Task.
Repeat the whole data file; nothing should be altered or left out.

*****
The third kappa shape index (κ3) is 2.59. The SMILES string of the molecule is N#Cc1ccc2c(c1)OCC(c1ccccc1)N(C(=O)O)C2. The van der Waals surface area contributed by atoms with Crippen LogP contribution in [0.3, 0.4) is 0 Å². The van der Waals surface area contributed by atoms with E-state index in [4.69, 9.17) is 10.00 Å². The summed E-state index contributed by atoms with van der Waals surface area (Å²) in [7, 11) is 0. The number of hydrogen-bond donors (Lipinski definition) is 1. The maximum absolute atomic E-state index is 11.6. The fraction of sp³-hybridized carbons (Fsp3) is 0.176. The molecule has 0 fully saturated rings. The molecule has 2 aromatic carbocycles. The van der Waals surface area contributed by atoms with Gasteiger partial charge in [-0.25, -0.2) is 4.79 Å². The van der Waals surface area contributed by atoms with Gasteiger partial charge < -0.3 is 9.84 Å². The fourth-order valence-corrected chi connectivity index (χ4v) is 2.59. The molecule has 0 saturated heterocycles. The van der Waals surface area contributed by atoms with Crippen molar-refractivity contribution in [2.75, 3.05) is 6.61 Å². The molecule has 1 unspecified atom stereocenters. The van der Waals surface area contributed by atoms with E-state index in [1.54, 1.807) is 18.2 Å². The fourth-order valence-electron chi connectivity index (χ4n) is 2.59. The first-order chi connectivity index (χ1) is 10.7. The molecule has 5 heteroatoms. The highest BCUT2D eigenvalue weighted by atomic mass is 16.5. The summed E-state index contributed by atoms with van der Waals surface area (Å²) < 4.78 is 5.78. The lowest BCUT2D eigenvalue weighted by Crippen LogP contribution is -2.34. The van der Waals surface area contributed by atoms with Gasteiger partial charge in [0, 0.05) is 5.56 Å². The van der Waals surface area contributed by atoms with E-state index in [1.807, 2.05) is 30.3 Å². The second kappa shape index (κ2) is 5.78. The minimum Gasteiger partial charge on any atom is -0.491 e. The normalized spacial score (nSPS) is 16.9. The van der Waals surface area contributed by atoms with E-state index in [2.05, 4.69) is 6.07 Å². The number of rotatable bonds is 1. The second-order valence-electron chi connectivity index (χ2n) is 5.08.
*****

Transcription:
The third kappa shape index (κ3) is 2.59. The SMILES string of the molecule is N#Cc1ccc2c(c1)OCC(c1ccccc1)N(C(=O)O)C2. The van der Waals surface area contributed by atoms with Crippen LogP contribution in [0.3, 0.4) is 0 Å². The van der Waals surface area contributed by atoms with E-state index in [4.69, 9.17) is 10.00 Å². The summed E-state index contributed by atoms with van der Waals surface area (Å²) in [7, 11) is 0. The number of hydrogen-bond donors (Lipinski definition) is 1. The maximum absolute atomic E-state index is 11.6. The fraction of sp³-hybridized carbons (Fsp3) is 0.176. The molecule has 0 fully saturated rings. The molecule has 2 aromatic carbocycles. The van der Waals surface area contributed by atoms with Gasteiger partial charge in [-0.25, -0.2) is 4.79 Å². The van der Waals surface area contributed by atoms with Gasteiger partial charge < -0.3 is 9.84 Å². The fourth-order valence-corrected chi connectivity index (χ4v) is 2.59. The molecule has 0 saturated heterocycles. The van der Waals surface area contributed by atoms with Crippen molar-refractivity contribution in [2.75, 3.05) is 6.61 Å². The molecule has 1 unspecified atom stereocenters. The van der Waals surface area contributed by atoms with E-state index in [1.54, 1.807) is 18.2 Å². The fourth-order valence-electron chi connectivity index (χ4n) is 2.59. The first-order chi connectivity index (χ1) is 10.7. The molecule has 5 heteroatoms. The highest BCUT2D eigenvalue weighted by atomic mass is 16.5. The summed E-state index contributed by atoms with van der Waals surface area (Å²) < 4.78 is 5.78. The lowest BCUT2D eigenvalue weighted by Crippen LogP contribution is -2.34. The van der Waals surface area contributed by atoms with Gasteiger partial charge in [0, 0.05) is 5.56 Å². The van der Waals surface area contributed by atoms with E-state index in [1.807, 2.05) is 30.3 Å². The second kappa shape index (κ2) is 5.78. The minimum Gasteiger partial charge on any atom is -0.491 e. The normalized spacial score (nSPS) is 16.9. The van der Waals surface area contributed by atoms with E-state index in [2.05, 4.69) is 6.07 Å². The number of rotatable bonds is 1. The second-order valence-electron chi connectivity index (χ2n) is 5.08.